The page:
As I read the introduction to Dr. Edmond Eger’s classic text Anesthetic Uptake and Action, my mind drifted to a recent conversation with a friend. We had been discussing the PBS period drama Downton Abbey, which depicts an aristocratic British household during the early 20th century. One of the show’s main draws is the fascinating relationship between the aristocrats and the servants, a hierarchy that we can scarcely imagine in the modern Western world. The show follows the characters over many years and eventually, with global changes such as World War I, the social order shifts and buckles. As cracks appeared in the walls and plaster fell from the ceiling, my friend remarked on how easy it was to picture the benefits of overturning this society in favor of a new world. “But when old things fall by the wayside,” he asked, “have we also lost something in the process? If so, what’s been lost, and does it matter?”
Anesthetic Uptake and Action, most recently published in 1974, is a vintage almost 40 years in fermenting. It would be easy for today’s anesthesiologist to dismiss it as a dusty relic from the past, like the bygone hierarchy at Downton. “Sure, Dr. Eger’s text is a classic, the whole basis for our understanding of volatile anesthetics,” that modern person might say, “but the knowledge can be just as easily gained, with updates, from Miller’s Anesthesia, or the Barash text.” But can it? And what would be lost?
Foremost would be the story of a big idea. Uptake is foundational science, to be sure; yet, like Downton, it is also a compelling drama. Through its pages, the reader experiences firsthand the story of Eger stumbling upon a key, turning it in the lock, and discovering many of the fundamental principles of anesthesia behind the door. These principles include the effect of inflow rate on the movement of volatiles in the anesthetic circuit and lungs, the notion that end-tidal gas reflects concentration in the brain, and the minimum alveolar concentration. This book is, in many ways, the story of those and many other discoveries, and Eger makes it possible for the reader to follow along. For example, he does not just discuss the anesthetic circuits available, he discusses each type of circuit, rules for constructing a functional circuit, and how different successful combinations affect concentrations of carbon dioxide, rebreathed gases, and inflow efficiency. For any equation, the derivation is almost always included in the footnotes, and I frequently found myself with a paper and a pen, substituting equations (2), (3), and (4) into (5) and solving for some variable to produce equation (1). These exercises deepened my understanding of the basic concepts and their interrelationships in a way that was both practically valuable and intellectually satisfying.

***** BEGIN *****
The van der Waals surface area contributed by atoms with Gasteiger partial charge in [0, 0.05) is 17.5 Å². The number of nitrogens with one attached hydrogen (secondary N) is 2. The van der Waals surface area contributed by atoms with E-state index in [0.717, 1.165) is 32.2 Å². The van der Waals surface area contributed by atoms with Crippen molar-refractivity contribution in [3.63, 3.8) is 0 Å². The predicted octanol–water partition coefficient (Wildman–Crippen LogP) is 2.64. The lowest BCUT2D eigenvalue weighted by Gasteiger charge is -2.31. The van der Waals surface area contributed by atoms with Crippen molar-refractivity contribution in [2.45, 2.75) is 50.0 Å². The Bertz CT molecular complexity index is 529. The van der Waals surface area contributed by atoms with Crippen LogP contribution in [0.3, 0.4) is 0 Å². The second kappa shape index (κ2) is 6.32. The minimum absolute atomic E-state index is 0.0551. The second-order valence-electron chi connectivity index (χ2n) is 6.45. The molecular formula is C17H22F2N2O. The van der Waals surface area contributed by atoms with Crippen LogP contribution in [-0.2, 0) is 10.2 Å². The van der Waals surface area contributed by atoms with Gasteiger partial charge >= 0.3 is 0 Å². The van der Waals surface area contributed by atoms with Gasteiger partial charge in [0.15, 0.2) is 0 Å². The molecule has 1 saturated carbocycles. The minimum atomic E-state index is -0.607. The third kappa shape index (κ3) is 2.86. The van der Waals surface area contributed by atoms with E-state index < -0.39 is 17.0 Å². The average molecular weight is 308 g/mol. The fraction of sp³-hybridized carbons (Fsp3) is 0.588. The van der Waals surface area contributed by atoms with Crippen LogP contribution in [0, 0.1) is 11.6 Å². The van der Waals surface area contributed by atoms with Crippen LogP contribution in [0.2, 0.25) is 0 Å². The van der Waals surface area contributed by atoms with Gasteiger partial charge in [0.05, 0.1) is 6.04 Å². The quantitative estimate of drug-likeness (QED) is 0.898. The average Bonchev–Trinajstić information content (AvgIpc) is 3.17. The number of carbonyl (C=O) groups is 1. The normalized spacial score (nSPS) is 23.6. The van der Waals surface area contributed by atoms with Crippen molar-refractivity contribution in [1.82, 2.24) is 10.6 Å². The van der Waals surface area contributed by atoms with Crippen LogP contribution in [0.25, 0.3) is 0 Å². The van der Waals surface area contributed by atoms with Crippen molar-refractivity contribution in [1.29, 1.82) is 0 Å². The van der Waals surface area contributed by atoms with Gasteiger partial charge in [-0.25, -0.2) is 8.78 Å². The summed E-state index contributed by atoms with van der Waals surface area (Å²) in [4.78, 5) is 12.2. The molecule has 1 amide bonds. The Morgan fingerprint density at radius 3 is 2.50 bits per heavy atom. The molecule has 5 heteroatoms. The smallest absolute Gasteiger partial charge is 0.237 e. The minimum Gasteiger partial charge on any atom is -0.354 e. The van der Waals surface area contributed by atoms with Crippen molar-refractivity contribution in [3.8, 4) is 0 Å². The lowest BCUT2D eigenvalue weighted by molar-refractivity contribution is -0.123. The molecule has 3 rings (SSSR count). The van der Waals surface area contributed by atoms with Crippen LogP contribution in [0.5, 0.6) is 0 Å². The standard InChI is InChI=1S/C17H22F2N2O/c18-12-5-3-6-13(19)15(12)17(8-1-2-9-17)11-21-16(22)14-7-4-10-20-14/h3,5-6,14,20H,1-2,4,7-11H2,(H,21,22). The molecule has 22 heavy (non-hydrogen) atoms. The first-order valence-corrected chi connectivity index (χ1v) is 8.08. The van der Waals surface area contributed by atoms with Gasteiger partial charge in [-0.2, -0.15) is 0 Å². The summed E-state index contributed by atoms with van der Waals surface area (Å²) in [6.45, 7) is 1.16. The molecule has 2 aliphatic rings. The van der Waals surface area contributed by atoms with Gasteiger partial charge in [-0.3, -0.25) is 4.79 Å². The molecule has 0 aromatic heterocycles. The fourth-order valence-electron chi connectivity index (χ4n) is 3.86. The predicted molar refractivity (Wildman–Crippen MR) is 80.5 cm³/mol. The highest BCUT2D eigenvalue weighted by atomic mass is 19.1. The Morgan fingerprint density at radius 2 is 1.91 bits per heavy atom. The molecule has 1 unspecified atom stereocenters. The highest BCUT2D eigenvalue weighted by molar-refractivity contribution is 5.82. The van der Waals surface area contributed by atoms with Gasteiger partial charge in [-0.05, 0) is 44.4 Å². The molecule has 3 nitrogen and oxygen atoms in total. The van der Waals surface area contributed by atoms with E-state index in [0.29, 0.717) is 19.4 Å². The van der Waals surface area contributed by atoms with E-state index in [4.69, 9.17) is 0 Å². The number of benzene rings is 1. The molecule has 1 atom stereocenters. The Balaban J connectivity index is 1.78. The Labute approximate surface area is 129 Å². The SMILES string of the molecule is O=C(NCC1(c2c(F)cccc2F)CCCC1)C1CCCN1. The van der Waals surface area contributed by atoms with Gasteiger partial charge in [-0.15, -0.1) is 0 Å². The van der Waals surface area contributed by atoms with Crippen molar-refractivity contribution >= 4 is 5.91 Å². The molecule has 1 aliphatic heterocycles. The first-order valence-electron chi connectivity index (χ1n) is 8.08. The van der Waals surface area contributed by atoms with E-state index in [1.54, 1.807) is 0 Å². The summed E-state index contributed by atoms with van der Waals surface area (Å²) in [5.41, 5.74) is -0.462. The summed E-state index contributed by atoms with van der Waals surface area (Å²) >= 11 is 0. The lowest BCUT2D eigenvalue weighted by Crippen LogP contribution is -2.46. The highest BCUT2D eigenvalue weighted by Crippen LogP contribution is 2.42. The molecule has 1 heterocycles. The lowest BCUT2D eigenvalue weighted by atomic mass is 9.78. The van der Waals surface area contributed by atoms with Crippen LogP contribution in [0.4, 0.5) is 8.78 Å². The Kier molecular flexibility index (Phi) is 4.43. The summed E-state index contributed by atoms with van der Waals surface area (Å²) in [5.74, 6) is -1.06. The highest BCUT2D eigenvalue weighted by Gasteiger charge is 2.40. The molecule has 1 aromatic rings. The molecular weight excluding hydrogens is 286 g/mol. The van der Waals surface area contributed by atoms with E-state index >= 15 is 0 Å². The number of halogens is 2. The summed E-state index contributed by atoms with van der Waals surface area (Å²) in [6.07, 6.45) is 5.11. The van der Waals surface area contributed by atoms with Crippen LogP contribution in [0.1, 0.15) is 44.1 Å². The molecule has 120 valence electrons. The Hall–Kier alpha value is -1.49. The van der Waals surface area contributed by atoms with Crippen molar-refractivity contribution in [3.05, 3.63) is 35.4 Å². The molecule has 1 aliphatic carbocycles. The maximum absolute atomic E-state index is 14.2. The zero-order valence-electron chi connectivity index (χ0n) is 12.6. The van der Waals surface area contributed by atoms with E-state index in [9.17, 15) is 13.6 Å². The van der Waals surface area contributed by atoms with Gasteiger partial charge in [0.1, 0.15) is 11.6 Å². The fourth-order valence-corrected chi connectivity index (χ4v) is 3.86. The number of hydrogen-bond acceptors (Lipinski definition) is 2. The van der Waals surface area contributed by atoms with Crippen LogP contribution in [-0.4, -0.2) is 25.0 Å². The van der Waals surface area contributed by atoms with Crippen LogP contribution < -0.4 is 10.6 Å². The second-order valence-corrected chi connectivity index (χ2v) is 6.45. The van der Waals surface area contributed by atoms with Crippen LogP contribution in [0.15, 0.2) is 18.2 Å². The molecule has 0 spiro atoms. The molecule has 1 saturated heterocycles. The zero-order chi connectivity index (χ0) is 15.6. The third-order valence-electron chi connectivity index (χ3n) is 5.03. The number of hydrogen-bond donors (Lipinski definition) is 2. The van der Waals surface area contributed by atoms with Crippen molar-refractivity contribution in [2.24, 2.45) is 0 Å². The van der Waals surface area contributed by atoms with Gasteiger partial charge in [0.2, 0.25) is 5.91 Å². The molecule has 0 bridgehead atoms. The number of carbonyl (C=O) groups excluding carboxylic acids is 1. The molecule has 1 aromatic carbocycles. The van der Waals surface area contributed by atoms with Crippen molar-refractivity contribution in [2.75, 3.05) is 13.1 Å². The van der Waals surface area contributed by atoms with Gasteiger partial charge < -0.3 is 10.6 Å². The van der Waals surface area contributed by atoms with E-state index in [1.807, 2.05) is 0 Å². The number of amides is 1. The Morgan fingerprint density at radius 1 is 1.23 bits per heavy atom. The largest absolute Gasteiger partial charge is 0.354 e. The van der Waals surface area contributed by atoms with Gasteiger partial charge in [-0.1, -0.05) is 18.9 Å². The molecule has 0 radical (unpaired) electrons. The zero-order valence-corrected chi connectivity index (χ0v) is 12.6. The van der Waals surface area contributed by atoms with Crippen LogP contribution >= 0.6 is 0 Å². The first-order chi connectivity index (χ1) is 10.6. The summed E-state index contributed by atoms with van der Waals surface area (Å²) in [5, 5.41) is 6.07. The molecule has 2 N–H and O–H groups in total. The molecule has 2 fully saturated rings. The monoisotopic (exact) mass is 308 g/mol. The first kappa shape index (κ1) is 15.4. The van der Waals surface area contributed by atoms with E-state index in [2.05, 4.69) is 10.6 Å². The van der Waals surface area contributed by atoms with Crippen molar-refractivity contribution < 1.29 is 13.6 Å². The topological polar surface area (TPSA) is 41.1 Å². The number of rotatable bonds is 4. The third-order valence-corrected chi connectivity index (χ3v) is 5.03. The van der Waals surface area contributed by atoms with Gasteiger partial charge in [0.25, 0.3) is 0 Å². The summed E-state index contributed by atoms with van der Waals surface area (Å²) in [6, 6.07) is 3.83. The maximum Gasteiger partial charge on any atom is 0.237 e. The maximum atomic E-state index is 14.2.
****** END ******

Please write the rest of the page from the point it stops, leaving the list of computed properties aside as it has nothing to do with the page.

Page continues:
Furthermore, there is something to be said for reading original source documents. As an example: Judging by many texts published today, one would think that the concept of “third spacing” (i.e.
, the notion of a Bermuda triangle outside the intravascular and interstitial spaces into which effective circulating volume disappears) was an established medical fact on par with cardiac contractility or absorption atelectasis. But the original tracer studies that inspired the theory are methodologically flawed; subsequent, more rigorous tracer studies failed to support the initial papers.1